We talked in our last post about the changes that are coming to messaging in the new year, and it all starts with the sunsetting of shared short codes. Which, of course, begs two big questions: why are my shared short codes going away, and what should I be doing instead?
So long shared short codes
It’s been nearly 20 years since short codes were first introduced, and in that time they’ve grown way beyond what anyone could have anticipated. The demand from businesses and customers for texting via A2P messaging has grown from a novelty into one of the primary ways that businesses and customers interact.
Which leads us to why they’re going away — spam.
One bad apple
Because of the premium nature of A2P messaging, the cost of a dedicated short code has become prohibitive for many businesses, leading them to share short codes with other businesses. While many businesses are using them in compliance with the rules, including only sending messages to users that have opted in to receive them, that’s not always the case.
Shared short codes have become the biggest source of spam for wireless carriers, and they’re starting to crack down. While a violation on a dedicated short code can be assigned to one company, and have just that company punished, a violation on a shared short code that results in a blacklisting means that not only is the company that broke the rules in trouble, but the companies that were following the rules are banned as well.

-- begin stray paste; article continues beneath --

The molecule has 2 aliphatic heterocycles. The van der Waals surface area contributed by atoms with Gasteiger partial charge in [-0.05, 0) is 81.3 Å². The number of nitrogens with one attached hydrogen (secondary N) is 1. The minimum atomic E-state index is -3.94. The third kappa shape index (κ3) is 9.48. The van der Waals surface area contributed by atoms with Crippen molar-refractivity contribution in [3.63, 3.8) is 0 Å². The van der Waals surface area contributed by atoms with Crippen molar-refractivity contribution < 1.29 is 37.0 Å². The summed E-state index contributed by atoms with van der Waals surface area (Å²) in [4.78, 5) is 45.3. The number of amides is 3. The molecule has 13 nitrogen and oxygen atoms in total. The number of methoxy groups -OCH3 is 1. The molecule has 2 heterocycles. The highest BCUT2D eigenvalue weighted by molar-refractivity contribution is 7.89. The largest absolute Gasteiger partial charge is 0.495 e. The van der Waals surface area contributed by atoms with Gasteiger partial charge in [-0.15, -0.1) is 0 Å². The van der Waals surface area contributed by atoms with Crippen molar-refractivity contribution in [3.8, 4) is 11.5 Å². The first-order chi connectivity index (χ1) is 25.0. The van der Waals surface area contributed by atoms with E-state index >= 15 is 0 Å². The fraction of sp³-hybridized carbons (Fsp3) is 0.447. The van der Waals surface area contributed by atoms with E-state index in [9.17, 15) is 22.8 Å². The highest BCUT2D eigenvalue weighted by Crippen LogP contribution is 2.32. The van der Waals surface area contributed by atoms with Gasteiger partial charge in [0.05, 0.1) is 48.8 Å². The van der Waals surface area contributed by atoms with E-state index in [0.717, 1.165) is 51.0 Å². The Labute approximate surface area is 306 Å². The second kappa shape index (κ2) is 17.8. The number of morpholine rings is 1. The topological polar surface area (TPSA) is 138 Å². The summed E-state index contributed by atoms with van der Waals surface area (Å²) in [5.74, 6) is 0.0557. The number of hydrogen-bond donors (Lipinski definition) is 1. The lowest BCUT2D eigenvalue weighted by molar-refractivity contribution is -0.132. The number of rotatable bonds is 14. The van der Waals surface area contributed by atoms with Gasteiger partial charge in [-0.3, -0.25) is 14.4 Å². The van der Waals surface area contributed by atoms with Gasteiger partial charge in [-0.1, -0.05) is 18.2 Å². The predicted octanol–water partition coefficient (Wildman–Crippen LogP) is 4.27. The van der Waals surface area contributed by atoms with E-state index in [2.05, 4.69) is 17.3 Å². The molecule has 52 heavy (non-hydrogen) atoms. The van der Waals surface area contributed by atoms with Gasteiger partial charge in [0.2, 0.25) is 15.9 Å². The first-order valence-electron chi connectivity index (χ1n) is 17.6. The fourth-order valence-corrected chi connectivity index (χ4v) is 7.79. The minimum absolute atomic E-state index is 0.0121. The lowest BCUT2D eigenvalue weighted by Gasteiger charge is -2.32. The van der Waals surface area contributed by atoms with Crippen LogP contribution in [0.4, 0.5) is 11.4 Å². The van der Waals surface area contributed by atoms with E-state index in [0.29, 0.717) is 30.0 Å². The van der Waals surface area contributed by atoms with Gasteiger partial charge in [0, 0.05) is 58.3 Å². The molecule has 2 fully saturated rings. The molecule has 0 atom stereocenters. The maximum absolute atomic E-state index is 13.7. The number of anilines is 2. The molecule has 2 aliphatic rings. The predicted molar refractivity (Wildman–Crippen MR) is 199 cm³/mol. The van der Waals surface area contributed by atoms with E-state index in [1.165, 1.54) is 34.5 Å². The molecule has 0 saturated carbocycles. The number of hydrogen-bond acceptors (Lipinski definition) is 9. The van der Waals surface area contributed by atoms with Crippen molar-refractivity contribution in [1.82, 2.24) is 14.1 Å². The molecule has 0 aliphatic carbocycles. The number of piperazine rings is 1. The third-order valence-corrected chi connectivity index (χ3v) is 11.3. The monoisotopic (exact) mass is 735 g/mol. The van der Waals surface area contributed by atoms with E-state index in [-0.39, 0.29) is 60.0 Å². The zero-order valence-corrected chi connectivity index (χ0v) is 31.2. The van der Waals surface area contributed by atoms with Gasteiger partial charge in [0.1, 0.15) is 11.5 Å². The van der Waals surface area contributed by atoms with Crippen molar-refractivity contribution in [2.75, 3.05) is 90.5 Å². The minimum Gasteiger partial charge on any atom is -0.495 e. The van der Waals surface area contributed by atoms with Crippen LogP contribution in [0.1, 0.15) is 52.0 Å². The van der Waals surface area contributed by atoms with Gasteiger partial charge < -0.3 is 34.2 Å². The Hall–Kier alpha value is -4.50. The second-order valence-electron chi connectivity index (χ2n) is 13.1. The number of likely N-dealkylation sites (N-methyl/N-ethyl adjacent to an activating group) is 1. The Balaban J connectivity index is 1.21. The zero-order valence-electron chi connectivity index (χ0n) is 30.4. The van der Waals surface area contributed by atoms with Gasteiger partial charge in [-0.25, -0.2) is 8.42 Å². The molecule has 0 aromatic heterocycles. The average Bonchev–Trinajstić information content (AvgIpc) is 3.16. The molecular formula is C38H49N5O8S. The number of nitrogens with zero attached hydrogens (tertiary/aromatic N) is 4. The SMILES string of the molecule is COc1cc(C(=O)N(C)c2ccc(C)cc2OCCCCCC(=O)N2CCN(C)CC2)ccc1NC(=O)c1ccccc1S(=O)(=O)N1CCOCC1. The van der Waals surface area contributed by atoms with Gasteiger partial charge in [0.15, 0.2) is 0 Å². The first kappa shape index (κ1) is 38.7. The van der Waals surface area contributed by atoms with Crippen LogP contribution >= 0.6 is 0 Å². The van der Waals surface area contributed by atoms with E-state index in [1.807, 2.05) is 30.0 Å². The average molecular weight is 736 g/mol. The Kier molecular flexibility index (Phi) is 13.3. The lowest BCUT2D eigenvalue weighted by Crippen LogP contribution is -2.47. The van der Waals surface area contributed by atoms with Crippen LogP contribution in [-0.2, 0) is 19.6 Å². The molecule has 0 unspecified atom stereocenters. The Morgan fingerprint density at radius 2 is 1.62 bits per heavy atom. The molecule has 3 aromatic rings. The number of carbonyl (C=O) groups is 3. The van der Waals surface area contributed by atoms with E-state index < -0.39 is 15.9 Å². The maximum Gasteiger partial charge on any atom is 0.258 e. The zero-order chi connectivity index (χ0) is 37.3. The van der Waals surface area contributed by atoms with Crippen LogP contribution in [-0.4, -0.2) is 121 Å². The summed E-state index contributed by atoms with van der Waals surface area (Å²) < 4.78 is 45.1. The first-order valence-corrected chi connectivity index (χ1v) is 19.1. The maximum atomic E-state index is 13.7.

That’s not fair, and it means headaches for the companies providing those shared short codes, as they’re inundated with calls and emails from their customers wondering why they can’t send messages anymore.
So what are you supposed to do?
So if shared short codes are going away, and you’re about to have a lot of angry customers that are losing their connection to their customers, what are you supposed to do?
Toll-free SMS is the easiest way forward; not only does it allow you to provide your customers with their own dedicated phone number, it helps you save on costs, since those numbers cost a lot less than the short code you were using before.
Looking ahead to 2019, 10DLC, or Local A2P if you prefer, will be another way for your customers to send the high-volume messages they want. Sanctioned 10 digit phone numbers will be able to send A2P traffic that has previously been reserved for short codes and toll-free phone numbers.